With early voting underway and less than two weeks until the city’s municipal elections, Durham’s political action committees have made candidate endorsements.

In the mayoral race candidates Farad Ali and Steve Schewel look to be the city’s first new mayor since 2001. Thus far, Schewel has received endorsements from the People’s Alliance, Indy Week, Sierra Club, Equality North Carolina, City Workers’ Union, Muslim American Political Affairs Council and AFL-CIO. Ali has received endorsements from Durham Committee on the Affairs of Black People, Friends of Durham, North Carolina Sheriff Police Alliance, Rev-elution Blog and current mayor Bill Bell. Schewel emphasized the importance of both candidates networking with the city’s influential groups at this point in the race.

“Endorsements in Durham are really really important,” Schewel said. “Durham is an endorsement town and endorsements in Durham matter more than money.”

Schewel, Trinity ’73 and a member on the Durham City Council, said that the main messages he is looking to communicate to voters at this point in the race include economic prosperity, promoting Durham’s values and maintaining quality of life as the city grows. He noted his desire to maintain a “wonderful small city quality of life” as the city grows.

“Will it be like driving around Washington D.C. at rush hour, or are we going to have a public transportation system here that really works and other alternatives to the car?” Schewel said. “I think that’s critically important for our environment and our livability.”

He explained the importance of having a comprehensive "ground game" prior to the election.

“On Saturdays and Sundays, I have volunteers going door to door for the last 8 weeks and also I have my volunteers  making lots of phone calls on my behalf, and I’m sending a lot of direct mail to potential voters,” he said.

Ali, a business consultant and former city council member, noted that at this point in the race his main focus is on making sure the city’s voter turnout is sufficient enough to represent the community’s perspective.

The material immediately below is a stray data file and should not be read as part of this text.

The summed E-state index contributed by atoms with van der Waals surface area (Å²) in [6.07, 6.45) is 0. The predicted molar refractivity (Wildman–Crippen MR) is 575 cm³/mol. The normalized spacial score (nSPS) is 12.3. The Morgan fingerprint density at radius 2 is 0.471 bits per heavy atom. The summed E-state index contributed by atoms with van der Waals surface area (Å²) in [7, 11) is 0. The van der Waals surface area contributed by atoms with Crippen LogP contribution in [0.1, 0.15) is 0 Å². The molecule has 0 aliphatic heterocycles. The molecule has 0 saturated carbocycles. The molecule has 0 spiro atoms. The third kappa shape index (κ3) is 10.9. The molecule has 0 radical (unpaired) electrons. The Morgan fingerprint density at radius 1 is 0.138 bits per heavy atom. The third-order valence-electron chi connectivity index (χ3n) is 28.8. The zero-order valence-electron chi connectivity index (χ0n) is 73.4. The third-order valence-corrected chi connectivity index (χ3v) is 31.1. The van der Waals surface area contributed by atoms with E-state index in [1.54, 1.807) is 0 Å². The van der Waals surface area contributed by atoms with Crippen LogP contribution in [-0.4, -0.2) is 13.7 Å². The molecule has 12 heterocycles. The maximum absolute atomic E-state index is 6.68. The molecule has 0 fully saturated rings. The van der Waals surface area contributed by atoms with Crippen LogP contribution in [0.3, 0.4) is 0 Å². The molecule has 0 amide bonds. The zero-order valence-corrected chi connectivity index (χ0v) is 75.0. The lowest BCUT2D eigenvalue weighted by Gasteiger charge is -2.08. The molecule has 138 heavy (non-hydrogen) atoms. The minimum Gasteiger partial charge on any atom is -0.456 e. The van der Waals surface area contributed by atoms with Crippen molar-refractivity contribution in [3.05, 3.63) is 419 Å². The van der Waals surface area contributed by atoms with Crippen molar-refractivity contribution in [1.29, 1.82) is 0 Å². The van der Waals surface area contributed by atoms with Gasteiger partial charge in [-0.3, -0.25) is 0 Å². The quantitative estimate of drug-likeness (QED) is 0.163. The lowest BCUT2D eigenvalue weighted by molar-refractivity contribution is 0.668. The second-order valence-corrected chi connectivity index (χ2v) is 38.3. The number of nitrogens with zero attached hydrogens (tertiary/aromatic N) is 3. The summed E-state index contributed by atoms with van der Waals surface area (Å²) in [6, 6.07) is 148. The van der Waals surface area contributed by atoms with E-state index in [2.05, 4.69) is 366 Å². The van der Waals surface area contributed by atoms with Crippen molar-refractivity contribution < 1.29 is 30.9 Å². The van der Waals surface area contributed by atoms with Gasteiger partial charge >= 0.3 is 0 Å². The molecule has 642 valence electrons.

“We’re looking to get out the vote so that we don’t have a sample size of the population that determines who’s the next mayor or city council members but we have more of a representative sized population that determines who’s gonna represent the city,” he said. “Regardless of the election outcome you want people to vote because when they vote, their voices are heard.”

Ali noted that his campaign is focused on helping people get out to vote, including talking with groups that have large bodies or audiences who can be influential in getting out to vote. He applauded the city for having buses run for free on election day in order to assist people in getting to the polls. He also mentioned that the city’s long-term strategic planning effort is aided when people have the opportunity to participate.

“There’s so many important issues that lie before us that we need to have leadership that can be competent and compassionate and also just really understand how to put things together and collaborate,” he said.

The election represents an opportunity for Ali to become the city’s third African American mayor,  who explained that the call to vote resonates in a deeper way because of the historical exclusion of African Americans and women from the voting process.

“You gotta remember I’m an African American male right. People died to vote, people lost family members, people were put in jail,” he said. “There’s a lot of things that happened to people who could not vote to get this right. That’s what’s on my heart.” 

In addition to the mayoral race, Durham will elect three city council members. DeDreanna Freeman, who received 48 percent of the votes in the primary, will face incumbent Cora Cole-McFadden—with 43 percent of the votes—in the Ward 1 race. Mark-Anthony Middleton who received 42 percent of the vote in the Ward 2 primary will face John Rooks Jr., who won 31 percent of the vote. In Ward 3, Vernetta Alston, who received more than half of the votes in the primary, is up against Sheila Huggins.

The election day polling site for students who live on West and Central campuses is W.I. Patterson Recreation Center on Crest Street. It is at the George Watts Elementary School for students registered to vote on East Campus. Early voting continues until Saturday Nov. 4, with Election Day on Tuesday Nov. 6.